Visitor Use Study Reveals Insights into Adirondack High Peaks Wilderness Complex

By Jackie Bowen - Director of Conservation
Monday, July 3, 2023

The Adirondack Council recently announced the release of the visitor use study we commissioned in early 2021 that looks at visitation and recreation patterns in specific areas of the High Peaks Wilderness Complex. This project has been years in the making and now, we get to share it with you all.

This report outlines data collection and analysis of visitor use numbers with the intent to inform management actions. The study was conducted by Otak, a research, planning, and design firm with extensive Visitor Use Management (VUM) experience. This study pre-dates and is separate from the Department of Environmental Conservation’s (DEC) contract with Otak that is carrying out the state’s first VUM process. This early visitor use study is intended to be complementary to the current DEC/Otak partnership and provides a deeper understanding of current conditions and a more robust suite of data for managers to utilize.

lots of hikers on a trailBy the end of this blog post, which is admittedly data-heavy and technical, I hope you will walk away with a deeper understanding of what data-driven recreation management could look like (and is headed towards) for Adirondack Forest Preserve lands.

Visitor Use Management

VUM is the latest iteration of management to protect natural resources and enhance visitor experience on public lands. It is based on the federal inter-agency guidance for sustainable recreation called the Visitor Use Management Framework (VUMF). In the simplest terms, the VUM (and VUMF) process requires that management decisions are science-based and data-driven to inform adaptive management actions. This planning framework is intended to review current conditions, define desired conditions, develop and implement a monitoring strategy, and use data to inform appropriate management actions that fulfill the desired conditions through time.

A Quick Recap of Prior Efforts

Overuse, high use, visitor use are terms that have been swirling around the Adirondack news circuit for the last five-plus years now, tracking the several important advancements that have been made by stakeholders in the region. These efforts have included placing front-country stewards at locations in Keene, developing a permit reservation system at the Adirondack Mountain Reserve, releasing the High Peaks Advisory Group’s (HPAG) report in 2021, and appointment of an Adirondack Coordinator

Hikers cover the summit of an Adirondack High PeakAnother big advancement came earlier this year when the Department of Environmental Conservation (DEC) announced that they had contracted a third-party expert to implement a data-driven visitor use management (VUM) planning process in two Forest Preserve regions experiencing high use: the High Peaks Wilderness Complex and Kaaterskill Clove of the Catskills. This effort is distinct and separate from the Council’s visitor use study.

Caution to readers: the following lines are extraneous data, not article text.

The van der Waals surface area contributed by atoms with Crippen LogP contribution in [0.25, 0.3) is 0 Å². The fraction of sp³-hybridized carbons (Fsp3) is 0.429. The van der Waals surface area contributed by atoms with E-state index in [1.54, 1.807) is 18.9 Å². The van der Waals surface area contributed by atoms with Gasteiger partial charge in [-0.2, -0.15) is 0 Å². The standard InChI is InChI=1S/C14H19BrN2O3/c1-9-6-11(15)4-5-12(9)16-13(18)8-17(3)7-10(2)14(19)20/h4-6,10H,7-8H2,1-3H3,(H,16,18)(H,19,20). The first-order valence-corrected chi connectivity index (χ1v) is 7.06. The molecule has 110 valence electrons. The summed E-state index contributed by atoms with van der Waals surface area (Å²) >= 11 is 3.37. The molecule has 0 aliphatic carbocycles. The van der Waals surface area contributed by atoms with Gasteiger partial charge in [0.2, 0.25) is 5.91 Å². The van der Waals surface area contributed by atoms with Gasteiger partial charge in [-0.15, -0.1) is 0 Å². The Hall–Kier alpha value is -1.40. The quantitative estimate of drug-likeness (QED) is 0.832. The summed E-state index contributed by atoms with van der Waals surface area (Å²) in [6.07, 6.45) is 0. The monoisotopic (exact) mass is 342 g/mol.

Here's some history:

  • 2019: The High Peaks Advisory Group was convened to develop recommendations to address high use in the High Peaks region. HPAG was comprised of state appointed stakeholders, ranging from local businesses to local government to wilderness experts, including Rocci Aguirre of the Adirondack Council.
  • 2021: HPAG produced a final report providing a list of recommendations to the state. Among the many recommendations, the report called for “the use of adaptive management and the adoption of the National Parks Service’s Visitor Use Management Framework (VUMF) as the guiding tool”.
  • 2022: DEC received $600,000 (to be used over two years) to hire a third-party national expert to conduct VUM studies in 2023.
  • 2023: DEC awarded the contract to Otak, a national firm that engages in many research areas, including visitor use and management studies. Their projects have ranged from a transportation and visitor capacities study in Acadia National Park and visitor use site management plan at Lake Roosevelt National Recreation Area to a visitor survey in Zion National Park. The two project leads are Dr. Steve Lawson and Dr. Abbie Larkin.

DEC and Otak held the first of two public meetings introducing the project and soliciting public input earlier this year - one in Saranac Lake and one in Hunter in the Catskills.

Otak’s First Adirondack Visitor Use Management Study

In 2021, the Adirondack Council had begun working with Otak to develop a visitor use study in a subarea of the High Peaks Wilderness Complex. The Council specifically sought out Otak, believing it was important to bring their national experience to the Adirondacks.

That same year, the Adirondack Park Agency (APA) and DEC released its Visitor Use Management & Wildlands Monitoring (VUMWM) framework. While the VUMWM is similar in nature to the federal framework, it is intended to focus on smaller-scale, management specific issues – such as a trail corridor or primitive tent-sites. Both frameworks are currently being used in the Adirondacks. The visitor use study Otak conducted for the Council used some VUMWM indicators to assess visitor use levels in the High Peaks Wilderness Complex. 

Hikers on the summit of Cascade MountainOverview of the Study


The purpose of the study was “to provide an initial rationale and important descriptive information on indicators of visitor use for a subarea of the High Peaks Wilderness region to inform and support long-term VUM strategies.”